By Vivien Lou Chen and Rich Miller
After a 40 percent drop in sales from October 2008 to February 2009, Materials Processing Inc. laid off workers, changed the way it sets prices and took fewer risks in the volatile commodities markets.
The efforts returned the Logansport, Indiana-based metals- processing company to profitability starting in March 2009, and sales are back to pre-crisis levels, said Chief Executive Officer Clay Barnes.
“We aggressively restructured and are going to be around for our customers for a very long time,” he said.
Once-ailing manufacturers are enjoying a robust rebound as cost-saving moves from job cuts to a greater reliance on technology help drive stronger-than-forecast growth. The shift has helped set the stage for a potential “manufacturing renaissance,” says James Paulsen, chief investment strategist at Minneapolis-based Wells Capital Management. He predicts the industry will set the pace for U.S. expansion and the American stock market during this decade, as technology did in the 1990s.
“Manufacturing is leading the whole economy,” said Paulsen, whose firm oversees about $340 billion. U.S. manufacturers “had to find religion. They’ve really cleaned up their balance sheets. What is left is the cream of the crop.”
Investors’ confidence in the industry is evident in the Industrial Select Sector SPDR Fund (XLI), an exchange-traded fund made up mostly of manufacturers including Peoria, Illinois-based Caterpillar Inc. (CAT) and Boeing Co. (BA) in Chicago. The fund has climbed 37 percent since Dec. 31, 2009, compared with a 20 percent rise in the Standard and Poor’s 500 Index.
Cooper Industries Plc (CBE), Deere & Co. (DE), Kennametal Inc. (KMT) and Timken Co. (TKR) are among businesses that “have emerged quite strongly and are able to benefit not only from the domestic recovery, but the global strength of markets,” said Eli Lustgarten, a senior research analyst at independent investment- research firm Longbow Securities in Independence, Ohio. While he recommends all four companies, Lustgarten said neither he nor Longbow owns their shares.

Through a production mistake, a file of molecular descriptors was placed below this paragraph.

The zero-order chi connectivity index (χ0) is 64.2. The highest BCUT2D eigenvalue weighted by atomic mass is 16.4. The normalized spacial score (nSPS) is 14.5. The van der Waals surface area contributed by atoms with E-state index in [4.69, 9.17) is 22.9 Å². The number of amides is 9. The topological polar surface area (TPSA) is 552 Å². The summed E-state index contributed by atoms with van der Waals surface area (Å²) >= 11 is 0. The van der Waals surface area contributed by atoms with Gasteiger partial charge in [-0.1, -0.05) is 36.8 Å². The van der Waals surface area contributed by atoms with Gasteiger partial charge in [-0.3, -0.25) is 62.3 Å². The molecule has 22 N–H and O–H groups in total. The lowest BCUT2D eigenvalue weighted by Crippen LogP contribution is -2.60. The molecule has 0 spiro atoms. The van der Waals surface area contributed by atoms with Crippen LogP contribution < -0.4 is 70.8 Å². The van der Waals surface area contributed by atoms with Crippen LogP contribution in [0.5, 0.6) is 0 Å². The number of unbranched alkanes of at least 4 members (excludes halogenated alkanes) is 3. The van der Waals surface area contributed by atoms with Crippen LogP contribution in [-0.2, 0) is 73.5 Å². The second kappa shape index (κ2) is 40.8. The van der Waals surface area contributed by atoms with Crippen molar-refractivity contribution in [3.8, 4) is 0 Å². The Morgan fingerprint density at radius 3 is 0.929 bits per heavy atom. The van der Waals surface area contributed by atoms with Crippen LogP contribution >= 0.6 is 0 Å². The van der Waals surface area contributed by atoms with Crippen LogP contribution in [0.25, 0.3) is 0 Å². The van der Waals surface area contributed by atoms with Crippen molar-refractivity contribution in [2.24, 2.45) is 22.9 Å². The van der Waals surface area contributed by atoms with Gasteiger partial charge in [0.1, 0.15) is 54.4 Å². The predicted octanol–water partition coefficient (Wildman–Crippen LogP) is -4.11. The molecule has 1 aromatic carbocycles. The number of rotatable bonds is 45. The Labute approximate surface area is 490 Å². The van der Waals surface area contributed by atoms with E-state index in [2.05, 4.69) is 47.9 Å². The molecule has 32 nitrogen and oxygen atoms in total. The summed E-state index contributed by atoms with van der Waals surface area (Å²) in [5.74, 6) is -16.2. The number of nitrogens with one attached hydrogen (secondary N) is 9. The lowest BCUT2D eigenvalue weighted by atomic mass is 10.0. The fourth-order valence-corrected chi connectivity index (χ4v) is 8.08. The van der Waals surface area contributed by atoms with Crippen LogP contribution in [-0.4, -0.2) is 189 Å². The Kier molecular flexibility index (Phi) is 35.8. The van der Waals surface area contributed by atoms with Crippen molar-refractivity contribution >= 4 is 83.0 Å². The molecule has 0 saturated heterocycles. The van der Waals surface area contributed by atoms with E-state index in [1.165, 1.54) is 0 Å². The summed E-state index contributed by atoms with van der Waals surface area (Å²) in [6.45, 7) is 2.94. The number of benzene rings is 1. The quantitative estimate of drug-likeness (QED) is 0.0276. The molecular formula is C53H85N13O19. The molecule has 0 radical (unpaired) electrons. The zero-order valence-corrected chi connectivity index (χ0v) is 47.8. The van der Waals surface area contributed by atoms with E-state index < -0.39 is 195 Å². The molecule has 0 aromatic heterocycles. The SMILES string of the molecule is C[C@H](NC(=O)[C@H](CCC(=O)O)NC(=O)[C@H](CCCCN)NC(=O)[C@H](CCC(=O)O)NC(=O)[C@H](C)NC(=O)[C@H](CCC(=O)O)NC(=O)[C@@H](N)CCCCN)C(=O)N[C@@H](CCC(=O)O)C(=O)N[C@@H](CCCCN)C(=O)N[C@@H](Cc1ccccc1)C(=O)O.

Timken, the Canton, Ohio-based maker of roller bearings and steels used in tools, cars and farm equipment, hired back all 3,500 manufacturing workers it had laid off in the recession and is creating 200 new jobs at three plants in its hometown, said spokeswoman Lorrie Paul Crum. It’s also added new product lines in areas such as wind energy, she said.
“The company is now on pace to achieve record earnings this year, and sales are growing substantially around the world,” Crum said.
The rebound in manufacturing -- buoyed by a falling dollar -- “has been much faster and stronger than companies anticipated, and they’ve been able to ramp up production without having to dramatically increase hiring,” Lustgarten said.
IntercontinentalExchange Inc.’s Dollar Index, which tracks the greenback against currencies of six major trade partners including the euro and yen, has dropped 12 percent in the past year as emerging-market wages rise. China’s private-sector pay in urban areas increased 14.1 percent on average to 20,759 yuan ($3,197) in 2010, according to the country’s National Bureau of Statistics.
“We’re seeing quite an uptick in our exports from the U.S. because of the low dollar,” said Eric Spiegel, president and chief executive officer of Siemens Corp., a subsidiary in Washington of Munich-based Siemens AG. (SIE) Siemens exports $2 billion to $3 billion a year from the U.S.
Shrinking Trade Gap
The Obama administration is counting on manufacturers to help double shipments to foreign markets by 2015 and reduce the trade deficit. Rising exports have helped shrink the trade gap 24 percent to $45.8 billion as of February, the most recent month available, from $59.9 billion in January 2008, a month after the recession began.